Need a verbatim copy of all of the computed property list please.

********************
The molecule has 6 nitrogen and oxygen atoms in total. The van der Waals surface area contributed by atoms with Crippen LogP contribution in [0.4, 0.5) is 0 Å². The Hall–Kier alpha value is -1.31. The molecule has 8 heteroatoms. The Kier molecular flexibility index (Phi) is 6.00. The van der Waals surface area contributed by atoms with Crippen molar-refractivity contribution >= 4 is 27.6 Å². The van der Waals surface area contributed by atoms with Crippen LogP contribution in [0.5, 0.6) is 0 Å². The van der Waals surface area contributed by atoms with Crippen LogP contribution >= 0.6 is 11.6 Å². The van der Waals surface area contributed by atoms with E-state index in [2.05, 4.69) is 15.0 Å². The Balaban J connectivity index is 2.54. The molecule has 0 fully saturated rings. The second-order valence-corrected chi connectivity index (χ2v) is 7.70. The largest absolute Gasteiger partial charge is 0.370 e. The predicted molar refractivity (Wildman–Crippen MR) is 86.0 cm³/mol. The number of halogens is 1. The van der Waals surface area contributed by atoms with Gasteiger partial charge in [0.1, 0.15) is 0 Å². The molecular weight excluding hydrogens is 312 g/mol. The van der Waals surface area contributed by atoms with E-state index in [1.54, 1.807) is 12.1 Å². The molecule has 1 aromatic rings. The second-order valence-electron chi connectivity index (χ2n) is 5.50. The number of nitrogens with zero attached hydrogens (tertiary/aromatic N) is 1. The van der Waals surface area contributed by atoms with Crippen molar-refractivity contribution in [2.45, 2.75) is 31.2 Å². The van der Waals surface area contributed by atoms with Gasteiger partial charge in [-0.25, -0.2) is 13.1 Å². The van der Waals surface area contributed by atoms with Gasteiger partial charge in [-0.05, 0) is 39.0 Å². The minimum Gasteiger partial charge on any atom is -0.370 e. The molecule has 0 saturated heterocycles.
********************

The molecule has 6 nitrogen and oxygen atoms in total. The van der Waals surface area contributed by atoms with Crippen LogP contribution in [0.4, 0.5) is 0 Å². The Hall–Kier alpha value is -1.31. The molecule has 8 heteroatoms. The Kier molecular flexibility index (Phi) is 6.00. The van der Waals surface area contributed by atoms with Crippen molar-refractivity contribution >= 4 is 27.6 Å². The van der Waals surface area contributed by atoms with Crippen LogP contribution in [0.5, 0.6) is 0 Å². The van der Waals surface area contributed by atoms with Crippen LogP contribution >= 0.6 is 11.6 Å². The van der Waals surface area contributed by atoms with E-state index in [2.05, 4.69) is 15.0 Å². The Balaban J connectivity index is 2.54. The molecule has 0 fully saturated rings. The second-order valence-corrected chi connectivity index (χ2v) is 7.70. The largest absolute Gasteiger partial charge is 0.370 e. The predicted molar refractivity (Wildman–Crippen MR) is 86.0 cm³/mol. The number of halogens is 1. The van der Waals surface area contributed by atoms with Gasteiger partial charge in [0.1, 0.15) is 0 Å². The molecular weight excluding hydrogens is 312 g/mol. The van der Waals surface area contributed by atoms with E-state index in [1.54, 1.807) is 12.1 Å². The molecule has 1 aromatic rings. The second-order valence-electron chi connectivity index (χ2n) is 5.50. The number of nitrogens with zero attached hydrogens (tertiary/aromatic N) is 1. The van der Waals surface area contributed by atoms with Crippen molar-refractivity contribution in [2.45, 2.75) is 31.2 Å². The van der Waals surface area contributed by atoms with Gasteiger partial charge in [-0.25, -0.2) is 13.1 Å². The van der Waals surface area contributed by atoms with Gasteiger partial charge in [-0.05, 0) is 39.0 Å². The minimum Gasteiger partial charge on any atom is -0.370 e. The molecule has 0 saturated heterocycles.